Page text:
I can draw parallels with the entrepreneurship space, where entrepreneurs are driven by their passion to solve the world's problems. It's the passion and belief in themselves and their company that keep them going through challenging times like having little funding or few customers, where there seems to be no light at the end of the tunnel. Passion is what it takes for entrepreneurs to work on their startups on top of their full-time jobs or quit their full-time jobs and take huge pay cuts.

2. Working in a small team

In 2016, I had the most rewarding summer experience of my life as an administrator at Summerbridge. In a small team of seven admins, we collaborated to run the entire program for 150 students and 44 teachers. I absolutely loved every single one of the admins and enjoyed working in an informal environment with such a tight-knit team and a flat structure. We cared for each other’s personal growth and mental health as much as the success of the program.

Summerbridge Hong Kong 2016 Admin Team

Working at Woveon now has been quite similar. It was essential at Summerbridge for all the admins to be on the same page to coordinate logistics and communicate with teachers. Along the same lines, it's crucial for everyone at Woveon to be on the same page to communicate the same message to investors, customers, mentors, and the general public. Being on the same page is also very valuable for working together effectively and integrating others' work into your own work. For example, it would be helpful for the Co-Founders to know that someone on our team has done research on customer service stats so that they could include these stats in their presentations.

Woveon Team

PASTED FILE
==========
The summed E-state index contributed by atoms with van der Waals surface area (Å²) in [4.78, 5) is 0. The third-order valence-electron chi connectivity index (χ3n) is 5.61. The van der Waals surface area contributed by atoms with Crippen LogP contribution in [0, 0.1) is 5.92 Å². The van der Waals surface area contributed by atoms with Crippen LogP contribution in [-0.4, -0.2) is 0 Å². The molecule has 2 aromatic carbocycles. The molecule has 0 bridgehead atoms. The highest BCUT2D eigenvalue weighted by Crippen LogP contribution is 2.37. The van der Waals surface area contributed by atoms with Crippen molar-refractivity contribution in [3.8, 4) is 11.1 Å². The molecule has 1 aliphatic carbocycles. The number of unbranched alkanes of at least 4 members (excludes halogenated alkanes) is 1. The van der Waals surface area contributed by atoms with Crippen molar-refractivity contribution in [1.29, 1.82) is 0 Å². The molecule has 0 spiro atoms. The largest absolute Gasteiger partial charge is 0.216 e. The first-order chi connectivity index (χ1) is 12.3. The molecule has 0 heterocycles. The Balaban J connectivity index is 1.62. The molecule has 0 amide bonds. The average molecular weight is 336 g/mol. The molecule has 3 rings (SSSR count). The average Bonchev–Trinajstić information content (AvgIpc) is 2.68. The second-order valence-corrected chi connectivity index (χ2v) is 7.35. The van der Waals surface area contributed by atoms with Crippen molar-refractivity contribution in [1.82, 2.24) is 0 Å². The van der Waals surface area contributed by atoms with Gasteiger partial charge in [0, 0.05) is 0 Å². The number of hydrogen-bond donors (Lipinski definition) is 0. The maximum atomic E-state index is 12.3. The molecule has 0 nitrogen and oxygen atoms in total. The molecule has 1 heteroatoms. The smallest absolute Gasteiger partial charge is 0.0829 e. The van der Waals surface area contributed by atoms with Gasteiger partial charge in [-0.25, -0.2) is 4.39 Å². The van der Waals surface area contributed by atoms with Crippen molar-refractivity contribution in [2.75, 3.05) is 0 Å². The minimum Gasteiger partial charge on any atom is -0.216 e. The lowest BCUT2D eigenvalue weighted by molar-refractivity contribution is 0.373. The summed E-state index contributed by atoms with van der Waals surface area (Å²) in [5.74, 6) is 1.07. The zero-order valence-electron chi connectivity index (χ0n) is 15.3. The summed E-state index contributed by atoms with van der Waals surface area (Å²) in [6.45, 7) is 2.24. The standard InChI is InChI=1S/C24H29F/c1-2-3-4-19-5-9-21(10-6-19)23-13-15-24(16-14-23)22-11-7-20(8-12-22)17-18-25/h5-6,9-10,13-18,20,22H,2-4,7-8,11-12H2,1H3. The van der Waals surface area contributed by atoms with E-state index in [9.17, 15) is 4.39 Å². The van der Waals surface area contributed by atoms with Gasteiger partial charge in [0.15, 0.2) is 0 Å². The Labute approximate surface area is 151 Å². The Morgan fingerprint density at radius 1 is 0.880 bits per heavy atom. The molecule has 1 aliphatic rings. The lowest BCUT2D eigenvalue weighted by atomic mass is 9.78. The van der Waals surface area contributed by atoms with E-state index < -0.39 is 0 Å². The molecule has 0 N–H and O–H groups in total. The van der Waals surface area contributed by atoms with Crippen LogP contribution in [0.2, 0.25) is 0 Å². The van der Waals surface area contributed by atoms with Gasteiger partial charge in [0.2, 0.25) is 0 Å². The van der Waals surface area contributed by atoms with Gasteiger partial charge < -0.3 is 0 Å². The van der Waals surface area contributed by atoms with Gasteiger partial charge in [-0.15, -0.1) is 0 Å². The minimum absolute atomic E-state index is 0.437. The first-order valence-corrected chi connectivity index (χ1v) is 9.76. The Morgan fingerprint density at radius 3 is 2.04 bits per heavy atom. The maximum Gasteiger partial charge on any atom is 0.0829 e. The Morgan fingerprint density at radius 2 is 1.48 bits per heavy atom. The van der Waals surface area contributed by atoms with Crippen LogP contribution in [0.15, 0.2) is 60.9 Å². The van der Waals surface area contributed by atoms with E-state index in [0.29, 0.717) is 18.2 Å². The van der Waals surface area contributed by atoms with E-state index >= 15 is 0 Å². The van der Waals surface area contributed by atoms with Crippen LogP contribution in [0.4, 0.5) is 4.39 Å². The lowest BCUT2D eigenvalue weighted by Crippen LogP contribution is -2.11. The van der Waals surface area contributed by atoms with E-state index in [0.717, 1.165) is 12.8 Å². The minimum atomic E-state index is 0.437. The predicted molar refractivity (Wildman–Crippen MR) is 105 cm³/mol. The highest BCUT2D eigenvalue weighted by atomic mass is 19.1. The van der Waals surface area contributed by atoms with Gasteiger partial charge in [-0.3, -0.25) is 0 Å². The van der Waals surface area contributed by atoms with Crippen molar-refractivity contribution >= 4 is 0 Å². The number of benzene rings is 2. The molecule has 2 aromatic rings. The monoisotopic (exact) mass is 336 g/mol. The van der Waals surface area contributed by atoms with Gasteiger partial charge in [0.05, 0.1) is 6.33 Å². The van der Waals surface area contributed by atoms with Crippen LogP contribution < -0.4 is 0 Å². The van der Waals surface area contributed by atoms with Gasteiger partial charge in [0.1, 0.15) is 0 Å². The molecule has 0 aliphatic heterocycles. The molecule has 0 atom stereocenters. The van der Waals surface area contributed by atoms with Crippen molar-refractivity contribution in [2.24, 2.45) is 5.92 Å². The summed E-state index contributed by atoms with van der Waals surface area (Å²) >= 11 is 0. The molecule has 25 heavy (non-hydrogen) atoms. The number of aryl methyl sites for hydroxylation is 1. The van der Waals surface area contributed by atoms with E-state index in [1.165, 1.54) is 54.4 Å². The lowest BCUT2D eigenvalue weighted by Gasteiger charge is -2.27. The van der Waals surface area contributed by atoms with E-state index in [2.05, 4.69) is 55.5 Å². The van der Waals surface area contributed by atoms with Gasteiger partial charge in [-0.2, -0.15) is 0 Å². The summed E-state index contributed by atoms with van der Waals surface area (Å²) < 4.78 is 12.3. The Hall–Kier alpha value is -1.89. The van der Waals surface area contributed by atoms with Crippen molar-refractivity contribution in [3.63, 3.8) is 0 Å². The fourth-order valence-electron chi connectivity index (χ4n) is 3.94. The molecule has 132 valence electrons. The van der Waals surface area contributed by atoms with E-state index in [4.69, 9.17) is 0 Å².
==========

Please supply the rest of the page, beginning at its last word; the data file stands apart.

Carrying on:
Delegation of work is also different in a small team with a flat structure compared to a large, structured team. In a structured team, you might only report to one supervisor or boss who assigns you work, but in a team with a flat structure, many people could delegate you work. Flexibility and versatility are key. I've had all three Co-Founders and the Strategy Analyst assign me work at the same time, and I've needed to adapt to different situations and prioritize my tasks by thinking about which ones are the most urgent.

3. Initiative

As a Mentor Teacher at Summerbridge, my role was not strictly defined, and the Director later explained that because I was a new admin, she was observing how I was transitioning from being a teacher to being an admin and determining what my role would be as the program progressed. As a result, I needed to be proactive and take initiative to try to contribute wherever possible and make the most of the experience.

On the same note, at Woveon, because of the flexible structure and work schedule with few deadlines, I've also needed to seek out extra work and sometimes work outside of normal hours, such as late at night and on weekends. When the Co-Founders have been away during weekdays, I've needed to exercise self-discipline. Woveon even initially offered me to work remotely, which would've required even more initiative and self-discipline.

4. Selflessness

One of many challenges of being an admin at Summerbridge for me was stepping out of the spotlight and taking less credit for my work. Our main job as admins was to empower the students and teachers to shine in the spotlight and have amazing experiences while we, as admins, may make sacrifices on our end. Instead of starting cheers ourselves or standing in the middle during a performance, we encouraged teachers and students to start cheers and stood toward the sides. Since much of my work was behind the scenes and many students and teachers weren't aware of the details of my role as an admin, I learned to become more selfless, demonstrate sacrificial love, and realize that my work was still important even though it was difficult for me not to take credit for it.